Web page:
Cushion Moss Plant Guide (Care Tips, Facts and Pictures)

Have you ever stumbled upon a fluffy, grayish-green patch while on a nature walk and wondered what it was? Say hello to Cushion Moss, also known as Leucobryum glaucum.

This little plant belongs to the White Moss family and can sprawl out from 50 cm up to a whopping 1 meter! With leaves that playfully stretch out 5 to 9mm from their center, it’s a sight to behold.

The fun doesn't stop there - when they’re all grown up, they puff up into cute low dome shapes, ranging from 12mm to 12.5 cm tall.

And here's some mossy trivia before you scroll: Did you know? The bottom leaves of this moss are more significant than the ones at the top? Exciting, right?

How to Grow Cushion Moss Outdoors

Cushion moss thrives in moisture and, if provided with the right conditions, will make an alluring addition to any garden. Once formed, the velvety, dense cloak of rich green hues is easy to maintain.

The best locations to grow cushion moss are those with a moderate-to-heavy shade. Cushion moss growth zones include USDA plant hardiness zones 4 through 10.

A great feature of cushion moss is that they don’t absorb nutrients from the ground, which means soil composition isn’t essential. Cushion moss needs a stable base to grow, so sand and loose gravel will not cut it.

Planting cushion moss can be relatively easy by breaking it into smaller pieces. Make sure no debris covers the moss.

Preparing the Ground

The first step is to remove grass and weeds from the ground using mechanical or chemical methods. Once the ground is cleared, it has to be smoothed to remove any air pockets that could collect water.

Make sure the ground is compact and doesn’t give way to weight. This helps avoid settling after the cushion moss is introduced.

You can spruce up the ground using surfaces such as rocks and paving stones to keep the leaf litter from accumulating.

Planting Cushion Moss

While cushion moss prefers plentiful moisture, it can tolerate drier climates than most mosses. This makes the spring and fall seasons ideal for planting moss. Start by creating perfect soil conditions.

You’ll want to ensure the soil is packed and firm; bonus points if it is very acidic since cushion moss thrives in these conditions. The ground needs good drainage; you don’t want soggy roots.

Target a pH level between 5.0 and 6.0; use a pH meter to determine soil acidity. If the soil is too alkaline, you can use sulfur powder to acidify it.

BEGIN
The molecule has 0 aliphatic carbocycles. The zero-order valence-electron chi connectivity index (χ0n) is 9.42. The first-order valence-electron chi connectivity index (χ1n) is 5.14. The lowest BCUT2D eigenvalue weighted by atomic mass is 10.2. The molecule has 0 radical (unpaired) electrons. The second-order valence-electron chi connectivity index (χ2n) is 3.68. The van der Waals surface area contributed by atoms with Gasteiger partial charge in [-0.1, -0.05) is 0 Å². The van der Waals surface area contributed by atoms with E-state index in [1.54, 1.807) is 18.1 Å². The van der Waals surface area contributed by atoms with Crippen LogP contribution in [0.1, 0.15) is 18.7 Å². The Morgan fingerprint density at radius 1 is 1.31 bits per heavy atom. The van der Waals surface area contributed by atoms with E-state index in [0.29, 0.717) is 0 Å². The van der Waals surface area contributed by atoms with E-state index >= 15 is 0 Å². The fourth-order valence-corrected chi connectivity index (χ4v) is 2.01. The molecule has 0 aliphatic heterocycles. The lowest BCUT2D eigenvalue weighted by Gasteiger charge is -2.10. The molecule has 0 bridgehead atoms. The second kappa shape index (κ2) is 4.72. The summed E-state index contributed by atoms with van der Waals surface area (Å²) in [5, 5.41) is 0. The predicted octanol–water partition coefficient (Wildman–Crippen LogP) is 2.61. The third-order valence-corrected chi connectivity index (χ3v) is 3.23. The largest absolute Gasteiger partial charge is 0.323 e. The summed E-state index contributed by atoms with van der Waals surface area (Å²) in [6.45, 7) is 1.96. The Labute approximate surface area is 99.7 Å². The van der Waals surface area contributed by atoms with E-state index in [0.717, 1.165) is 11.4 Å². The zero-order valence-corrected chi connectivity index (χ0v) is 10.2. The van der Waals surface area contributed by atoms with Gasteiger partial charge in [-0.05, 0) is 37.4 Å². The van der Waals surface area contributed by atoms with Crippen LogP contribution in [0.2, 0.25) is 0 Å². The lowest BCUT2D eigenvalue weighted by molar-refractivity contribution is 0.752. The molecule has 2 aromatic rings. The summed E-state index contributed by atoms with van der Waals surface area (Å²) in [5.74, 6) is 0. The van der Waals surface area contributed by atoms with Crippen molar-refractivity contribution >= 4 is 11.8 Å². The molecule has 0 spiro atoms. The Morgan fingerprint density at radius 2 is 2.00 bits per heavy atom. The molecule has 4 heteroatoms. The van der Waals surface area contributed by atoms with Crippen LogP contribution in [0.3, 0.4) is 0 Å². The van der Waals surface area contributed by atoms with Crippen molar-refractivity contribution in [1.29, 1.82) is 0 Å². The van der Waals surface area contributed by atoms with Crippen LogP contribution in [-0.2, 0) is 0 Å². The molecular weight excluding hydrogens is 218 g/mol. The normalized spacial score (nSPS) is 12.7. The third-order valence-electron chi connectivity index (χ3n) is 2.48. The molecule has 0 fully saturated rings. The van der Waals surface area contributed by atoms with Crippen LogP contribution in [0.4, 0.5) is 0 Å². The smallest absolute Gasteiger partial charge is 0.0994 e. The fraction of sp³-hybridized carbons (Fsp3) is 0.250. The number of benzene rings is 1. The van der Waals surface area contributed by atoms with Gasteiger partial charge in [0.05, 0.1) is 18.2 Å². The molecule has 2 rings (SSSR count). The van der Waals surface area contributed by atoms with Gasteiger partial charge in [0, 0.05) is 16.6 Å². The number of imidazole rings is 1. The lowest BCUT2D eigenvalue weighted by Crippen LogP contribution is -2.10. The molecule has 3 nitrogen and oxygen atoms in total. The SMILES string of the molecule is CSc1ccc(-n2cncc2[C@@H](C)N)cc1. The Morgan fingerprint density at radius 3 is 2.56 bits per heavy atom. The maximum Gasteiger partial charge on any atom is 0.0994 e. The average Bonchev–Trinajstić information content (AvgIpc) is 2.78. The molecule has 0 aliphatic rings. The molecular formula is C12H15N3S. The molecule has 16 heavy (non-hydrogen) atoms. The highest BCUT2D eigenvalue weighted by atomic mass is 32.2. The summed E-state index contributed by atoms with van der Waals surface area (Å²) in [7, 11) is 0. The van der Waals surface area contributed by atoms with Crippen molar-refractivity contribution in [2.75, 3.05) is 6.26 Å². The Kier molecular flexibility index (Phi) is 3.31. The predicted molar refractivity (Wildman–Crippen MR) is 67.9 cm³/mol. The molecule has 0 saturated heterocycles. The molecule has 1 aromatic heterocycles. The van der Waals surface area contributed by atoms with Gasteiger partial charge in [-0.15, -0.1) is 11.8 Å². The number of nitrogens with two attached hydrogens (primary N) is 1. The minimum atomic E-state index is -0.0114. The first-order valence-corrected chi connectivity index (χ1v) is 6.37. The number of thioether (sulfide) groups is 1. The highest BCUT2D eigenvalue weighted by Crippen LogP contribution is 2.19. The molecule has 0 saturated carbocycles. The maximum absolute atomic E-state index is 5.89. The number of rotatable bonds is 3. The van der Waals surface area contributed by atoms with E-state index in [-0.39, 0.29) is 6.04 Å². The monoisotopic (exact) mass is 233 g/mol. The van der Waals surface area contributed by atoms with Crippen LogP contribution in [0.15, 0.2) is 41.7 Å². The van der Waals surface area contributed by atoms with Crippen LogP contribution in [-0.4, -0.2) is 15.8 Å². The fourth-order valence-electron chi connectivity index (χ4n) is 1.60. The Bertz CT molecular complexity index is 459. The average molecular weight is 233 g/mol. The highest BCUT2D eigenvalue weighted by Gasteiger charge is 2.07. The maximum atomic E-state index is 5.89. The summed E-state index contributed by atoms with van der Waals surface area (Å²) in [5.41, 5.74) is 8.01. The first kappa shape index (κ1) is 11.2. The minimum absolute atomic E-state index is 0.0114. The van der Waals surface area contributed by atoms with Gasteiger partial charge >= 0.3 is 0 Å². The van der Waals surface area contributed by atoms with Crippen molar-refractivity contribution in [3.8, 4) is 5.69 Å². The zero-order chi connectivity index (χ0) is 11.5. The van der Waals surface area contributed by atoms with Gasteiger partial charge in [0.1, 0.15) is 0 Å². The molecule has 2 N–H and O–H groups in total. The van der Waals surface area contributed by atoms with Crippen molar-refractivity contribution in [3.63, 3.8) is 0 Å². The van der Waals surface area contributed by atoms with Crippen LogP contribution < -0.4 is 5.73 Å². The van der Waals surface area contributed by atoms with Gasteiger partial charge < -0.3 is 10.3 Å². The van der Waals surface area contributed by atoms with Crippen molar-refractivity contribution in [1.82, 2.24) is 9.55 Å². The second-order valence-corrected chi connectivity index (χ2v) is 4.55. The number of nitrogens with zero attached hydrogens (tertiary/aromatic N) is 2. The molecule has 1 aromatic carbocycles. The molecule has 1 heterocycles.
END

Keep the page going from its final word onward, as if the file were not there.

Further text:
Cushion moss needs ideal lighting conditions, thriving in brighter environments. This is contrary to other varieties of moss, which require darker environments.

It can be a process of trial and error to determine the ideal lighting conditions for moss. You must see what works by placing the cushion moss in any spot and how well it responds to the lighting.

Playing around with artificial light and indirect sunlight is good to see if it stimulates growth.


Cushion moss requires lots of moisture for proper growth. Make sure to water both water and moss as well thoroughly.

Ensure not to create a swamp or puddle while watering; if you have made a pool around the moss, try to remove the excess water when possible.

This is especially true if you’re growing the moss in a terrarium, which makes it difficult for the moss to evaporate.

It is better to mist the moss regularly while watering it every two weeks. Be careful not to use tap water because of the excess chlorine, which could brown your cushion moss. Use filtered water instead.

Growing Moss Indoors

You can grow moss indoors as well. The process is easy: fetch a clear glass container with a lid. A good choice would be a terrarium or a large jar.

Place pebbles in the container to a depth of at least one inch. Top it off with another inch of granulated charcoal. Alternatively, you can search for granular charcoal in fish stores.

Prop the indoor moss garden with differently sized sticks and stones until the base resembles a forest floor. Arrange the pieces so that the larger ones occupy the back of the pot and the smaller ones crowd up the front.

Now introduce cushion moss over the larger objects in the back, filling up the remaining area with crumbled bits of moss flake.

When planting, ensure the moss is pressed firmly onto the soil and rocks. Push the ground into the pot if it is too fluffy. Lightly sprinkle the moss with water and close the lid tight.

Click here to buy this on Amazon.

Cushion Moss Does not Need Fertilizer

Cushion moss does not need fertilizer. A robust nutrient solution could cause the moss to turn brownish and die.

However, if your cushion moss shares the same space as other plants, you can use a diluted fertilizer to feed the plant. Cushion moss does not need ‘food.’ They get all their nutrition from the sun and the air around them.

How Long Does Cushion Moss Need to Reach Its Full Size?

The cushion moss will take six weeks to thrive, reaching where moisture takes it.